• All construction trailers, storage trailers and offices should be made of noncombustible material and be at least 50 feet away from the construction site and at least 30 feet from each other.
  • Fire department site access areas must be clearly identified, maintained and unobstructed at all times. Access to fire hydrants or qualified water supplies for firefighting must be readily available whether adjacent to or within the boundaries of the project site.
  • Store all combustible materials safely and consider ordering them as needed to minimize the amount on hand. Spontaneous combustion of paint solvents, oily rags and similar materials discarded with trash can lead to a major loss.
  • Establish and strictly enforce a no smoking policy throughout the duration of the project.
  • Provide fire extinguishers, rated not less than 2A, for each 3,000 square feet of the protected building area. The travel distance from any point of the protected area to the nearest fire extinguisher must not exceed 100 feet per Occupational Safety and Health Administration standards. When there are multiple levels, OSHA requires an extinguisher be placed near the staircase on every level.
  • Enforce good housekeeping in areas around permanent electrical installations, preventing accumulation of debris or combustible materials near live electricity. Temporary electrical equipment should have ground fault circuit interrupters.
  • Install and activate an automatic sprinkler system as soon as possible after the building shell has been completed.
  • Collect all demolition and construction material as soon as possible. Removal of discarded materials should be done by a qualified disposal service on a regular basis – daily, if necessary –to eliminate accumulation of refuse. Position dumpsters away from buildings. Use metal containers with close-fitting lids for rags. Avoid burning any refuse, but if unavoidable, burn at least 150 feet from buildings. Some jurisdictions prohibit open burning; remember to follow any local burning bans and observe any red-flag warnings in wildfire and forest fire areas.
  • Provide safe temporary heaters. Secure them on a solid base away from any woodwork and keep the floor free of all combustible material. Before leaving, be sure the heater is turned off.

Fire exposures are high and constantly changing throughout the course of construction. Key personnel on site must always know it’s their responsibility to follow fire control procedures. Contractors have a responsibility to make sure that a fire control plan is specific, adequate and – most importantly – executed.

Courtesy of The Cincinnati Insurance Company
blog.cinfin.com

Consumer alert: Check your circuit breaker

Millions of Americans may be in danger from defective electrical equipment in their homes, yet may not be aware of the risk. If you reside in a home with electrical circuit breakers and panels installed in the mid-1950s through the early 1980s, have your equipment inspected and replaced, if necessary.

 

During that period, Federal Electric, later known as Federal Pacific Electric Co. (FPE), manufactured electrical distribution equipment, including STAB-LOK circuit breakers and panels. A circuit breaker is designed to cut off the flow of electricity when there is excessive electrical demand or a short circuit, also known as arcing. A defect in the FPE equipment could prevent this from happening, causing a fire.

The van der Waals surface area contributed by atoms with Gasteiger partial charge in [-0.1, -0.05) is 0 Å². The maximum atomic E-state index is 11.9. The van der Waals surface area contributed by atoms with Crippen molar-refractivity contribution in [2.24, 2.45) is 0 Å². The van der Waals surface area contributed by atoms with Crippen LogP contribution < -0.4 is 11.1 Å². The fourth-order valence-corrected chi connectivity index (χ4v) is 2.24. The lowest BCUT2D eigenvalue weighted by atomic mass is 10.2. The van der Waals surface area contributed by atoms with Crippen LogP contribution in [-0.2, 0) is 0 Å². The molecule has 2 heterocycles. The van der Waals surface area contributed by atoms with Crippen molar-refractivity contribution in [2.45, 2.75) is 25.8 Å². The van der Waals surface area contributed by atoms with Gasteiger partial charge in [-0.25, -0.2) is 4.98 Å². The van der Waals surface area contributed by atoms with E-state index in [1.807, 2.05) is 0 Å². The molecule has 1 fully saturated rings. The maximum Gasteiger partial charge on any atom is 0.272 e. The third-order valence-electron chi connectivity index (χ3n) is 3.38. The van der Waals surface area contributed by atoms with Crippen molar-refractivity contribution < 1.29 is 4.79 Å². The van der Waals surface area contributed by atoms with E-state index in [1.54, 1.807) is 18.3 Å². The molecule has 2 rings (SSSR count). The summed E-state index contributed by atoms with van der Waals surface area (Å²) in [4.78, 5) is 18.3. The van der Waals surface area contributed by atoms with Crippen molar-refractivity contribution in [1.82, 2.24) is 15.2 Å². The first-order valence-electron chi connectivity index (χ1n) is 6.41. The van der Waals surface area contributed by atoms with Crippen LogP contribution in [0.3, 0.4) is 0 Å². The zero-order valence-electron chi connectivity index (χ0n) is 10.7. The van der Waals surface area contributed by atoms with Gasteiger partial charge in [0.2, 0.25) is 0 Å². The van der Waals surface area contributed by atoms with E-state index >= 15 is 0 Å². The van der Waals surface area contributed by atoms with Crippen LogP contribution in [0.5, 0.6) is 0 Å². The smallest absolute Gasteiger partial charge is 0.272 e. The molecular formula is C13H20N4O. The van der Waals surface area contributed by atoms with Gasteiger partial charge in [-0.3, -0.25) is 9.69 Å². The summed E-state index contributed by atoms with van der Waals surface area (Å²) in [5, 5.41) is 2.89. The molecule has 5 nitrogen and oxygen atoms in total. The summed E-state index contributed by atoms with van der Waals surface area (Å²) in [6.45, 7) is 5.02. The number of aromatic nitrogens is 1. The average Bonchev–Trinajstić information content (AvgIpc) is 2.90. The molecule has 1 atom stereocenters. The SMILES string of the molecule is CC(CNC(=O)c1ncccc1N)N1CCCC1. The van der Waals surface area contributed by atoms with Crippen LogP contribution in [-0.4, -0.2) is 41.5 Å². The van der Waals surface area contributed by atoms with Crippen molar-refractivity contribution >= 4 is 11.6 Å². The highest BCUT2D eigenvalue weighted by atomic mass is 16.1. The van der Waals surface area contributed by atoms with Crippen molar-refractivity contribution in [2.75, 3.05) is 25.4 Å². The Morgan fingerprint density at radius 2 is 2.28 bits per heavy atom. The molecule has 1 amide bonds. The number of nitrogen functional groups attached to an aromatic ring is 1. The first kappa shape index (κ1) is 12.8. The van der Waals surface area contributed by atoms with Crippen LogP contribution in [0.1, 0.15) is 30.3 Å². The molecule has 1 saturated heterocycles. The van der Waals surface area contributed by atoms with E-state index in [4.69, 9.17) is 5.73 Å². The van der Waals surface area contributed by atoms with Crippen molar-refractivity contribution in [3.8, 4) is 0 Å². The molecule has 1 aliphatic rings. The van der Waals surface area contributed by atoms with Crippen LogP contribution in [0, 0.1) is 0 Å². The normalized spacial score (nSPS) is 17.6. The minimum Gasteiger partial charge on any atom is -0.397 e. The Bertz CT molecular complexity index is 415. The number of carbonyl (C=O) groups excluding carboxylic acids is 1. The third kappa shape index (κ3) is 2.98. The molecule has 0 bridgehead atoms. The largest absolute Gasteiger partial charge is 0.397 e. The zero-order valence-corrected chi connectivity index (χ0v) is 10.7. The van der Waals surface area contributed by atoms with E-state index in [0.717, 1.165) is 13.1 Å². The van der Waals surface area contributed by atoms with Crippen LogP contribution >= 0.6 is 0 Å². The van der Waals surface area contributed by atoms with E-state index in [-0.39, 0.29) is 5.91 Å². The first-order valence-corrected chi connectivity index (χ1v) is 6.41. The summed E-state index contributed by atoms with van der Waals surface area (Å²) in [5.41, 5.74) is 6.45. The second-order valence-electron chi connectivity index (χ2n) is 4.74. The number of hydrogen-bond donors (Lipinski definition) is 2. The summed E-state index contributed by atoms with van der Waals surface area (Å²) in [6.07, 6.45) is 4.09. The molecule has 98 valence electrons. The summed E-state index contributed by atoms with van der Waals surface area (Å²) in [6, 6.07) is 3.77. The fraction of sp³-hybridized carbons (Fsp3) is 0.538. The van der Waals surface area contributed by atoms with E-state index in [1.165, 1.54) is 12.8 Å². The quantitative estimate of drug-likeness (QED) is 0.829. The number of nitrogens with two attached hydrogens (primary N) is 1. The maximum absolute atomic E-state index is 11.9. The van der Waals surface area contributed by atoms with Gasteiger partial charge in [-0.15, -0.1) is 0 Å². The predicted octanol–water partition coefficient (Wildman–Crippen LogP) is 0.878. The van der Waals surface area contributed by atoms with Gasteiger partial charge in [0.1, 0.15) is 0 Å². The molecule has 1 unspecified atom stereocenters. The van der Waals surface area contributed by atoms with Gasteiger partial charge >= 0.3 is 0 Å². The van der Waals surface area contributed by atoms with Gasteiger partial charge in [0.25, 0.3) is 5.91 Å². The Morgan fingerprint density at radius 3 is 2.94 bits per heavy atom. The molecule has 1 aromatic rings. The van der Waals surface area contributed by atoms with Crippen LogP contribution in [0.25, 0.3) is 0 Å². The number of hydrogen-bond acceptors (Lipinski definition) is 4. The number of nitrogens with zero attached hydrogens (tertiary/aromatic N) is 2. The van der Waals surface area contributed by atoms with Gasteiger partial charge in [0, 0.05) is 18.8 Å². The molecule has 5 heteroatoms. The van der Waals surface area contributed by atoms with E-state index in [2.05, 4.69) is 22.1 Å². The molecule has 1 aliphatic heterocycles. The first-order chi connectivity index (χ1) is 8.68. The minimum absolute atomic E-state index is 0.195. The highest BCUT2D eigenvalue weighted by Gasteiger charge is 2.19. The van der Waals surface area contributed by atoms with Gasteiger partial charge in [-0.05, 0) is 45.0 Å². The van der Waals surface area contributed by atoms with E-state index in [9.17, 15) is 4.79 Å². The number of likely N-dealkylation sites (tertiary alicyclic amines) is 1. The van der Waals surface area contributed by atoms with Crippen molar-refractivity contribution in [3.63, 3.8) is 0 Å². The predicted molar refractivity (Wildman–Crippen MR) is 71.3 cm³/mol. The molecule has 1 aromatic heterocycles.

While STAB-LOK breakers and panels are no longer manufactured, millions are estimated to remain in residences throughout the country. The U.S. Consumer Product Safety Commission concluded an investigation of the equipment in 1983, but due to budgetary constraints the Commission chose not to undertake a full assessment of the STAB-LOK breakers. More information is available on the Consumer Product Safety Commission website.

Because of failure rates and questionable Underwriters Laboratories (UL) acceptance testing, The Cincinnati Insurance Company’s Loss Control department recommends that a qualified and licensed electrician replace these circuit breakers and panels with new equipment.

More information about STAB-LOK equipment is available in this investigative report by NBC Bay Area Channel 11. For help in identifying STAB-LOK circuit breakers and panels,

Consumer alert: Check your circuit breaker – The Cincinnati Insurance Companies blog

This loss control information is advisory only.
The author assumes no responsibility for management or control of loss control activities. Not all exposures are identified in this article.
Courtesy of The Cincinnati Insurance Company
blog.cinfin.com

Replacement cost for your home’s contents

If you want to restore the comforts of your home in the event of a loss, it’s best to choose replacement cost coverage on your household contents. It could be worth hundreds, even thousands of dollars to your family.

Most homeowners insurance policies cover personal property for its actual cash value. To cover your contents for the cost to replace them – new for old –  request replacement cost contents coverage.

WHAT IS ACTUAL CASH VALUE?

Actual cash value is replacement cost minus reasonable depreciation. The actual cash value of your household property is what the items are worth at the time of a loss. For example, a television set usually lasts about 10 years. If you own a 5-year-old TV, about half of its life is used up. While you would pay $800 to replace it with a new one, its actual cash value is around $400. Homeowners insurance usually pays actual cash value (after the deductible) for your damaged or stolen TV.

REPLACEMENT COST CONTENTS COVERAGE IS AVAILABLE

With replacement cost contents coverage, no deduction is made for depreciation. Your homeowners insurance pays the full replacement cost of a new item of the same kind and quality, minus the policy deductible. Most policies require that you actually replace the item before replacement cost is paid.